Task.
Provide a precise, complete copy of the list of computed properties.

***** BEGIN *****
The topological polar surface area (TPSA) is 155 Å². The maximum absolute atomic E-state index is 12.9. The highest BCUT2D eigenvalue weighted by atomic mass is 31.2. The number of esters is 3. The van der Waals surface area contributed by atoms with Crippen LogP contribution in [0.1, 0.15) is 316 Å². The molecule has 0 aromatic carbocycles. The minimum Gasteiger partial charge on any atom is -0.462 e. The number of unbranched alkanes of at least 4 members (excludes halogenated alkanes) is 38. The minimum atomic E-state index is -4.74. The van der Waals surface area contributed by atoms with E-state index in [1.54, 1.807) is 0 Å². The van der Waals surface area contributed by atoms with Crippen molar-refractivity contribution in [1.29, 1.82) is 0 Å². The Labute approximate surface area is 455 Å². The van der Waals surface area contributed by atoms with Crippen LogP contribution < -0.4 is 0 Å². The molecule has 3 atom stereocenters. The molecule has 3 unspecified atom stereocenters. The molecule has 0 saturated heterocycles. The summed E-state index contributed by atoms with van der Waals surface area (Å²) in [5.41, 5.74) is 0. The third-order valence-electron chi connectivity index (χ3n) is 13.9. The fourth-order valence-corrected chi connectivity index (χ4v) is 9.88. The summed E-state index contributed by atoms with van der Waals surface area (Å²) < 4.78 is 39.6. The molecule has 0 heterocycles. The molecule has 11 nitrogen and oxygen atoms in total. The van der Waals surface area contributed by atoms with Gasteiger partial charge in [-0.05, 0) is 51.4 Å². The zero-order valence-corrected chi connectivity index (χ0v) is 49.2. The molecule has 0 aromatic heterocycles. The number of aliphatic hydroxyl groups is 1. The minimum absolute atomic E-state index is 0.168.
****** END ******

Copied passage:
The topological polar surface area (TPSA) is 155 Å². The maximum absolute atomic E-state index is 12.9. The highest BCUT2D eigenvalue weighted by atomic mass is 31.2. The number of esters is 3. The van der Waals surface area contributed by atoms with Crippen LogP contribution in [0.1, 0.15) is 316 Å². The molecule has 0 aromatic carbocycles. The minimum Gasteiger partial charge on any atom is -0.462 e. The number of unbranched alkanes of at least 4 members (excludes halogenated alkanes) is 38. The minimum atomic E-state index is -4.74. The van der Waals surface area contributed by atoms with E-state index in [1.54, 1.807) is 0 Å². The van der Waals surface area contributed by atoms with Crippen molar-refractivity contribution in [1.29, 1.82) is 0 Å². The Labute approximate surface area is 455 Å². The van der Waals surface area contributed by atoms with Crippen LogP contribution < -0.4 is 0 Å². The molecule has 3 atom stereocenters. The molecule has 3 unspecified atom stereocenters. The molecule has 0 saturated heterocycles. The summed E-state index contributed by atoms with van der Waals surface area (Å²) in [5.41, 5.74) is 0. The third-order valence-electron chi connectivity index (χ3n) is 13.9. The fourth-order valence-corrected chi connectivity index (χ4v) is 9.88. The summed E-state index contributed by atoms with van der Waals surface area (Å²) < 4.78 is 39.6. The molecule has 0 heterocycles. The molecule has 11 nitrogen and oxygen atoms in total. The van der Waals surface area contributed by atoms with Gasteiger partial charge in [-0.05, 0) is 51.4 Å². The zero-order valence-corrected chi connectivity index (χ0v) is 49.2. The molecule has 0 aromatic heterocycles. The number of aliphatic hydroxyl groups is 1. The minimum absolute atomic E-state index is 0.168.